Science sans conscience n’est que ruine de l’ame.
Outline of the chapter
This chapter introduces the salient issues relating to research ethics in sociolinguistics. It addresses obligations on the part of the researcher towards research participants and discusses the question of legitimacy of data, the importance of anonymity and under what circumstances informed consent should be sought. The dilemma that arises out of the legitimate quest for knowledge and the equally legitimate concerns to protect privacy and personality rights is also expounded.
Key terms: Legitimate data, anonymity, informed consent, moral responsibility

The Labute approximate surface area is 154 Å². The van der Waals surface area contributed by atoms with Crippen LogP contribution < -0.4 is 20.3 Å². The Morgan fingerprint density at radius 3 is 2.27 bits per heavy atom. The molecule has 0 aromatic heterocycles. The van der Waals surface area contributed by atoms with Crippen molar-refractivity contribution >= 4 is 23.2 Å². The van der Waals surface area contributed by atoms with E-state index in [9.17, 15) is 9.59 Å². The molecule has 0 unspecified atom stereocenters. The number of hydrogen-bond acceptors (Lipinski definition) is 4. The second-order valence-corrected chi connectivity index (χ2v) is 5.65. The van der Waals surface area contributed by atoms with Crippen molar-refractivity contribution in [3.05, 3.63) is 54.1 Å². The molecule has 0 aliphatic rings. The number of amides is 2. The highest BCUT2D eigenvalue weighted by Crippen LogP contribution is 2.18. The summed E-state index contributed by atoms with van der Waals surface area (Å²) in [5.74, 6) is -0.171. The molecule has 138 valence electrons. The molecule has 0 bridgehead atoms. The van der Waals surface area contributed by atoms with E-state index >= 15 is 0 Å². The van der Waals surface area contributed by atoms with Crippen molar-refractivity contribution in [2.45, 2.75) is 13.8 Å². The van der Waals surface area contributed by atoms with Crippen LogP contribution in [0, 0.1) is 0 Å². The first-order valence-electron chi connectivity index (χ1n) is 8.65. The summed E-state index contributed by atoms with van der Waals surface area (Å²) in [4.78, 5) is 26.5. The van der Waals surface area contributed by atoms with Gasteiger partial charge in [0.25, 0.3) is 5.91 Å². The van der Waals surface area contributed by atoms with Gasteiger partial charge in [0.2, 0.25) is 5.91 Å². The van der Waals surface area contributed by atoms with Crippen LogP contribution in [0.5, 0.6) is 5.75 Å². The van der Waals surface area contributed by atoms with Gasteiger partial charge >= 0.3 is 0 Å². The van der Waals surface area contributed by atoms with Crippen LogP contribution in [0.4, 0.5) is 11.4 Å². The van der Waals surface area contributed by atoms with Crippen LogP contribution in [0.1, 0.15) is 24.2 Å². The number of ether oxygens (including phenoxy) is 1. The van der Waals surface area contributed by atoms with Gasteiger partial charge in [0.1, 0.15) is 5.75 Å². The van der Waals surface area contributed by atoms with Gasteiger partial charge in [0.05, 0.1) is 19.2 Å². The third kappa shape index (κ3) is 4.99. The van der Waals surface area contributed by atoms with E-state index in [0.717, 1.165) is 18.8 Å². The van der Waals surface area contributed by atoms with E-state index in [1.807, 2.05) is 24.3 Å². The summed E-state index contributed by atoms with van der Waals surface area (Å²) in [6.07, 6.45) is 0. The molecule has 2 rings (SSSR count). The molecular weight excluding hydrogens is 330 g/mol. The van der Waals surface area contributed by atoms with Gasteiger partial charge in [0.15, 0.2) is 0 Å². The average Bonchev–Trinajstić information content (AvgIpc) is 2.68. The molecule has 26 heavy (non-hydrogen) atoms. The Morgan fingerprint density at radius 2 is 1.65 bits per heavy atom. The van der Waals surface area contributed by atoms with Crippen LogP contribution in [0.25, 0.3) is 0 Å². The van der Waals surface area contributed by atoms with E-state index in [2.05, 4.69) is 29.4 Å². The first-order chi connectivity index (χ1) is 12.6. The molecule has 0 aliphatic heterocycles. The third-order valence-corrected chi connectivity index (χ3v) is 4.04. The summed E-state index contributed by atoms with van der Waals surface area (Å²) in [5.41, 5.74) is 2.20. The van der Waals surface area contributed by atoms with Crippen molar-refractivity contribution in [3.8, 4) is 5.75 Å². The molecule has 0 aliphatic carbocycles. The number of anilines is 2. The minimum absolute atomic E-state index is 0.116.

I once shared an office at a research institute in Tokyo with a postdoctoral fellow who was interested in giving directions, that is, in the speech event of giving and receiving directions and following the directions received. This is an everyday situation we have all experienced many times; but how to get any quantitative data from which more general patterns can be derived than chance observations reveal? My colleague had a practical solution. He paid a taxi driver a small amount of money to allow him to place a tape recorder in his car. Since taxi customers often give directions, he was able in the course of a couple of weeks to gather a fine corpus of the data he needed. I was astonished when he happily told me about his ingenious ploy, although, I have to admit, until that time I had never given much thought to the matter of the ethics of fieldwork myself. At the time, in the 1980s, few people had; in biomedical and health research, yes, but not in the social sciences. My American colleague was surely no exception.